Is that really so? The guns are a bit different. The .357SIG is made primarily in one bullet weight, 125grains, because of the effectiveness of this weight in the Magnum round. (Recently some loads weighing 147 or 150grs have appeared, with lower velocities.) Actual velocities out of the three to four inch barrels common in .357SIG-chambered auto pistols is around 1300 to 1325fps, although factory specifications often state higher nominal velocities. The barrel length used is a limiting factor for the SIG round. You must remember that auto pistol barrels are measured to include the chamber length, while revolver barrels exclude the chamber length and only measure barrel leade and rifled bore. Thus the four inch revolver barrel as common in .357 Magnums is more like a five inch auto pistol barrel, and conversely a so-called three inch auto pistol is similar to a two inch revolver barrel. (This assumes a cartridge with an overall length of an inch. The exact cartridge length determines chamber length, and that in turn determines the exact length of an auto pistol barrel.) Barrel length always determines the velocity of a given cartridge. Longer barrel equals higher velocity.

The other major performance-related difference between these two cartridges lies in the design of the bullet. In order to feed properly in an auto pistol, the bullet cannot have the exposed lead nose common in .357 Magnum bullets. This does in fact affect performance, as expansion is absolutely not going to be as great with a bullet having the jacket rolled over into the hollowpoint.

There is a third difference between the .357 Magnum and .357SIG, and that is the aforementioned fact that the revolver round can be used with a wide range of bullets loaded to a wide range of velocities, in order to accomplish a large number of uses to which the gun may be put. The .357 Magnum is as comfortably at home on the target range using middleweight bullets at low velocities or in the hunting fields using heavy bullets at mid to high velocities as it is as a self-defense round using light bullets at high velocities. Due to limited case capacity, the .357SIG is not by any stretch of the imagination a versatile cartridge like the .357 Magnum-but it doesn't purport to be. It was designed as a self-defense round, period, to be used with one bullet weight, period.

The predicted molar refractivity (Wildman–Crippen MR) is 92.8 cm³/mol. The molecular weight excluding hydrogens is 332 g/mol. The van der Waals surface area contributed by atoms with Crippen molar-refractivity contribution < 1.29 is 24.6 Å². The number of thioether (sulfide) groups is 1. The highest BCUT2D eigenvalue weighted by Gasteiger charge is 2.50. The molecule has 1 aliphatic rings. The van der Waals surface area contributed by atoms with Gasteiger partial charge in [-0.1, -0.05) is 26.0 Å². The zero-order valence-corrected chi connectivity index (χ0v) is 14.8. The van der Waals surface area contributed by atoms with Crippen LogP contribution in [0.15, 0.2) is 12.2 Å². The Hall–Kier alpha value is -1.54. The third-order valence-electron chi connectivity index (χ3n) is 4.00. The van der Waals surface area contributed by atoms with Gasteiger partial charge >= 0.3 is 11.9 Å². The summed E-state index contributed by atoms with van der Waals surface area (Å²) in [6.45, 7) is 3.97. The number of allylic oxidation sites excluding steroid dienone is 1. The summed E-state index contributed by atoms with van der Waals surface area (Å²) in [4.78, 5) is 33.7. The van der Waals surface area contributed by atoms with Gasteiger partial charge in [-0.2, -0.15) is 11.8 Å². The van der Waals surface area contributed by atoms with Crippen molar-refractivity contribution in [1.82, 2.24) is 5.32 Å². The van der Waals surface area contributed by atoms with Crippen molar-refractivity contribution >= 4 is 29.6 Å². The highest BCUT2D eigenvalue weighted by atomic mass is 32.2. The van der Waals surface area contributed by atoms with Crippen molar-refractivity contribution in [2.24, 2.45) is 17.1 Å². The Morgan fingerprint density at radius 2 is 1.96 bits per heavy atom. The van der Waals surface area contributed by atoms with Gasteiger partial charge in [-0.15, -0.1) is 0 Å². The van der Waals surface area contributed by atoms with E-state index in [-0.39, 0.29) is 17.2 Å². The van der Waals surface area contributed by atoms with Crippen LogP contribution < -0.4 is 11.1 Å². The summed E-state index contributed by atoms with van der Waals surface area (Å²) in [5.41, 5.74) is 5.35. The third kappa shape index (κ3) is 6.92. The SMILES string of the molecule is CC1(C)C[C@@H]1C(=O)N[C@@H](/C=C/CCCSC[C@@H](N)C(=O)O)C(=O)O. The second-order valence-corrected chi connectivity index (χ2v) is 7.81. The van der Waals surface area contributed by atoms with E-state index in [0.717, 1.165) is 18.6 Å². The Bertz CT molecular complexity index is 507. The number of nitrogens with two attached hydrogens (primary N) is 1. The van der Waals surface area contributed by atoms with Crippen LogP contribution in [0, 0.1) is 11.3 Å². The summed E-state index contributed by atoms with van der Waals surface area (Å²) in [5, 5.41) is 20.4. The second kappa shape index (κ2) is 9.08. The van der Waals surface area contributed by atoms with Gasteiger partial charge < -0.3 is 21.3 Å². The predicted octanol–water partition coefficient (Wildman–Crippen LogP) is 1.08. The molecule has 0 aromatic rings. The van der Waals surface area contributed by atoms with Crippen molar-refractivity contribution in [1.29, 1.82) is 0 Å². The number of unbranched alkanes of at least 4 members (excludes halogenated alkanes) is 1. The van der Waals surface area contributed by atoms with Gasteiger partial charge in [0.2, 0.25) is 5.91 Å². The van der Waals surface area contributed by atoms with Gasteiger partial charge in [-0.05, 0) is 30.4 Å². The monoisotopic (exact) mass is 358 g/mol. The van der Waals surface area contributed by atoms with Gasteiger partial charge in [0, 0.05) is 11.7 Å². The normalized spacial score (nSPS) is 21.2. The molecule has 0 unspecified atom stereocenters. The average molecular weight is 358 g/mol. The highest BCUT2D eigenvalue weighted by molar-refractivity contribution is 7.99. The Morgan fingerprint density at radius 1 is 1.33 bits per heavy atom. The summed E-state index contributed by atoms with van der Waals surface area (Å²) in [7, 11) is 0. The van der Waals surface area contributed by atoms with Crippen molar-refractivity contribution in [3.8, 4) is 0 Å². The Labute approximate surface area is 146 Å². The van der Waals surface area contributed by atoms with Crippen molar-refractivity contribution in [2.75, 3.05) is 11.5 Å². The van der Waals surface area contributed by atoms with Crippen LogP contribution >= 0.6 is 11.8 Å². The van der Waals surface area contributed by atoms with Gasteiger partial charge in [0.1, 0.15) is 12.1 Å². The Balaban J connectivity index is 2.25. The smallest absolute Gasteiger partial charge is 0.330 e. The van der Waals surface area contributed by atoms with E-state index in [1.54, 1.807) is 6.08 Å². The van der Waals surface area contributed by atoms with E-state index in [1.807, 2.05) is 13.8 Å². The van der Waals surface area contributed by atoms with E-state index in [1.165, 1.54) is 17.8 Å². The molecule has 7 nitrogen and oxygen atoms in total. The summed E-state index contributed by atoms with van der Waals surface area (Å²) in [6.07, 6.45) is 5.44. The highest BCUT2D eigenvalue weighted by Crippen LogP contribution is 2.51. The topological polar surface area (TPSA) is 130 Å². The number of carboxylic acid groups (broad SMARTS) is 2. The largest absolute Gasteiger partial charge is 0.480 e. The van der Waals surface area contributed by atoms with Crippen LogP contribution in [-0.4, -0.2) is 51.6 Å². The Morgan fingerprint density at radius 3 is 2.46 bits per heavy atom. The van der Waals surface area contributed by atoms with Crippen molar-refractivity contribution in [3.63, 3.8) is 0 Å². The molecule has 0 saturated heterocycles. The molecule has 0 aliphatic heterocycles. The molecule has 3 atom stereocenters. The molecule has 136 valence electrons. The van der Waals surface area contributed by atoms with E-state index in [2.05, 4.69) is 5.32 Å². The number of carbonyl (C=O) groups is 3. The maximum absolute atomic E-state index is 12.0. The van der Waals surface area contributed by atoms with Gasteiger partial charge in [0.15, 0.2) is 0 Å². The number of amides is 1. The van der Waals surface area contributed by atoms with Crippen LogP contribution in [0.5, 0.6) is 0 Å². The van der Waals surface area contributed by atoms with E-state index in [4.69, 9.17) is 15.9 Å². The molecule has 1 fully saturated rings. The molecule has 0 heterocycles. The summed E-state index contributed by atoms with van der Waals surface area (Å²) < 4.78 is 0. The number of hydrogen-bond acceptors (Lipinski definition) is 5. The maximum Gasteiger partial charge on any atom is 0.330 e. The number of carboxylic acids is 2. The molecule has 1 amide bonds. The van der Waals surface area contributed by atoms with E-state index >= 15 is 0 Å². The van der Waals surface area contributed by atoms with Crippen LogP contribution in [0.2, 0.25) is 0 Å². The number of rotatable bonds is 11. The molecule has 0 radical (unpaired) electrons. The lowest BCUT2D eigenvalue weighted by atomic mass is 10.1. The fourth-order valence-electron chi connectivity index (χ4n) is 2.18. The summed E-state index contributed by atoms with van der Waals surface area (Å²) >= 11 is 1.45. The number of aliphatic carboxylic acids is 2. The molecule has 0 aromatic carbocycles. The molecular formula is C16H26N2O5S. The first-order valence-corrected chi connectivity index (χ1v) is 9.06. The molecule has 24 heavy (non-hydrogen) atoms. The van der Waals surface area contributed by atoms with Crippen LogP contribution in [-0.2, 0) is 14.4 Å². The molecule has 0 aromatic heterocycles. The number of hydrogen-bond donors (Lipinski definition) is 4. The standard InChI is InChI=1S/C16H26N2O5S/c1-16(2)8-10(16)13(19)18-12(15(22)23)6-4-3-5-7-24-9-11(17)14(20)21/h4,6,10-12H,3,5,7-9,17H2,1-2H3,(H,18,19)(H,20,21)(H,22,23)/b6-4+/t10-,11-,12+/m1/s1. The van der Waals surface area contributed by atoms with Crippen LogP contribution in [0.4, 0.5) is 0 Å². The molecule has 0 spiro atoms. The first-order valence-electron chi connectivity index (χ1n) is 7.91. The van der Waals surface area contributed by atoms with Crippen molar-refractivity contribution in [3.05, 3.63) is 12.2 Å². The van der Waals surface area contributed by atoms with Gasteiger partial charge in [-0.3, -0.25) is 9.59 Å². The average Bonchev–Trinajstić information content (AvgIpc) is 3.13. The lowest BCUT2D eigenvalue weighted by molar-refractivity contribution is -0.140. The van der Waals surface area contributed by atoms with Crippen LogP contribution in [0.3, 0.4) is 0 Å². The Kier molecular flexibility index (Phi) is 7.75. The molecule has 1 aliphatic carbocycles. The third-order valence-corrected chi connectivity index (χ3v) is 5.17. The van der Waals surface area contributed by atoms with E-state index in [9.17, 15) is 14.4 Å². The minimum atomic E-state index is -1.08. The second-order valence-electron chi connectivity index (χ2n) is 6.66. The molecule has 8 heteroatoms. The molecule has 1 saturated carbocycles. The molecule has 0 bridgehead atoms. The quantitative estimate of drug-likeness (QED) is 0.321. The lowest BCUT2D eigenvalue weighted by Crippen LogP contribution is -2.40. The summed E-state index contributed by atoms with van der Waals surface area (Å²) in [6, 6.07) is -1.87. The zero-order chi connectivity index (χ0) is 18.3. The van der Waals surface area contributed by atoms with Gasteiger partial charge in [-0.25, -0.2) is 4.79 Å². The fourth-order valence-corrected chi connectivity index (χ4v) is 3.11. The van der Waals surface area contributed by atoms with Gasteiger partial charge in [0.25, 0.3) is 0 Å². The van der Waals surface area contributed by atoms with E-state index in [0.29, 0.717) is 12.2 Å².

So while the .357SIG is not nearly as versatile and not quite as ultimately powerful as the .357 Magnum, it is still a viable defense round, and it offers a couple of very real advantages over the Magnum in the self-defense realm. The first is that given similar velocities, the SIG round usually is easier to shoot, with less recoil and less muzzle blast. Flash is not a factor of a given cartridge, but a factor if the powder type used. The second advantage of SIG is that the pistols chambered for it hold more rounds, normally ten in these post-ban, "Clinton" magazine days, and up to sixteen rounds or so if pre-ban magazines or restricted law enforcement magazines are used. While only law enforcement can purchase new-made high capacity magazines, most pre-ban, high capacity magazines intended for the .40S&W cartridge will handle the .357SIG cartridge as well, since the base size and overall length is the same between the two rounds. So, given the similar (but not identical) performance of the 125gr .357SIG and the 125gr .357 Magnum, having many more rounds in the gun without it being any larger is a decided advantage.

Frankly, the .357SIG won't likely replace the .357 Magnum, and the reason doesn't really have anything to do with the cartridges themselves, but has to do with the handguns in question. Most people will choose a defensive gun based on type first: revolver or autopistol. These days the auto is more popular, but the revolver is still an excellent choice for those who prefer the type. When you consider that according to FBI stats in recent years the average gunfight only sees about three rounds fired in total, a revolver holding five or six rounds will probably be all one needs--or so the revolver folks will tell you.

If you like auto pistols and prefer lots of rounds in your gun, choose the .357SIG, or choose another of the small to mid-size cartridges that can be had in high capacity pistols. If you like revolvers and want one of the highest-powered yet still practical handgun cartridges on your side, choose the .357 Magnum. Neither is a bad choice. Just remember that the .357SIG isn't the SAME as the .357 Magnum. They have distinct personalities, and different capabilities. They each have their strong points, and they each have their weak points. As long as you know what those strong and weak points are, you can make an informed decision, and that's what counts.

copyright 2003 by the author, all rights reserved.

Uploaded: 2/21/2004